The Financial Ombudsman Service (“FOS”), the body responsible for resolving disputes between consumers, smaller businesses and financial services firms, has announced plans to increase its levies and case fees in 2020.
The FOS’ latest plan and budget consultation reveals proposals to increase its case fee (paid by firms) by £100 from £550 to £650. It will also double its levies from around £46 million to £106 million in 2020. The case fees count for 60% of the FOS’ funding while the levies make up to around 40%.
This follows the restructure that the FOS underwent in 2016 in order to futureproof the agency against it’s over reliance on fees generated by PPI complaints. A recent whistleblower allegation published in The Guardian claimed the FOS was heavily reliant on PPI complaints subsidizing the cost of general casework, which could result in a future funding issue for the FOS as PPI complaints start to reduce.
The FOS explained that the changes should ensure it operates “effectively in light of the considerable uncertainty and volatility we expect to continue to experience – against a backdrop of a smaller, but more complex future caseload. We also suggested that our funding arrangements should better reflect the wider value our service brings to the financial services sector, in terms of preventing complaints and encouraging fairness.”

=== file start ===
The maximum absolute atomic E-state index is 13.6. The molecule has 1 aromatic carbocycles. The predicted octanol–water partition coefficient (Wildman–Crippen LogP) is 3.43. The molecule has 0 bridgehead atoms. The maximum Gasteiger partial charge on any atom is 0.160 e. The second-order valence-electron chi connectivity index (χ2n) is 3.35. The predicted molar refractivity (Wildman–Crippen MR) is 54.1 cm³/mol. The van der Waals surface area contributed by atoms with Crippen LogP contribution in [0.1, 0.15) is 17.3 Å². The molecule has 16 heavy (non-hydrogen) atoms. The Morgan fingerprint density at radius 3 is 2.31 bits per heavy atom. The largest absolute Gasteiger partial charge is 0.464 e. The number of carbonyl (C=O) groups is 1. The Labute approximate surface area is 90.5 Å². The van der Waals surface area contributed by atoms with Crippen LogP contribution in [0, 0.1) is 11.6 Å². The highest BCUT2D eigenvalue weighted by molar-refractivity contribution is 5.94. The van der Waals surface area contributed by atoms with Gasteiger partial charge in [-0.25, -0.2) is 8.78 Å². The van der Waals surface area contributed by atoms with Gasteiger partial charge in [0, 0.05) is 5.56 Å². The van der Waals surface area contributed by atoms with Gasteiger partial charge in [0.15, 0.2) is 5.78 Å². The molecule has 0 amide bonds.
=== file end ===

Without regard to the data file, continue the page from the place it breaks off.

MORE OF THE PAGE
Increasing number of complicated cases
The FOS expects nearly 250,000 more complaints next year and has said that the disputes it handles are becoming more complex. The majority of complaints will still likely be related to wrongly sold PPI. Although, with the deadline to file these complaints having passed earlier this year, the FOS believes the end is in sight for dealing with these complaints.
The FOS confirmed that it expects complaints about pensions and investments to reduce by a couple of thousand to around 13,000 a year. It says that it has also seen a rise in complaints about self-invested personal pensions (“SIPPs”). The FOS also noted that a far higher than expected amount of SIPPs are being upheld, supporting “the broad trend toward complexity that we’re seeing across our casework, many of these complaints are hard-fought, subject to ongoing legal action, and in some cases involving firms that have gone into liquidation – factors which create challenges around reaching a quick resolution.”
Impact on firms
The Association of Financial Mutuals estimates that firms will have to pay double their existing levy to the FOS. It also believes that small firms may end up unfairly penalized. Currently, firms are allowed 25 free cases and pay a case fee thereafter. Under the new plans, smaller firms will only be allowed 10 free cases, in addition to grappling with the increased case fee.
If you are interested in finding more information about the FOS future strategy for 2020/2021, you can access its consultation report here.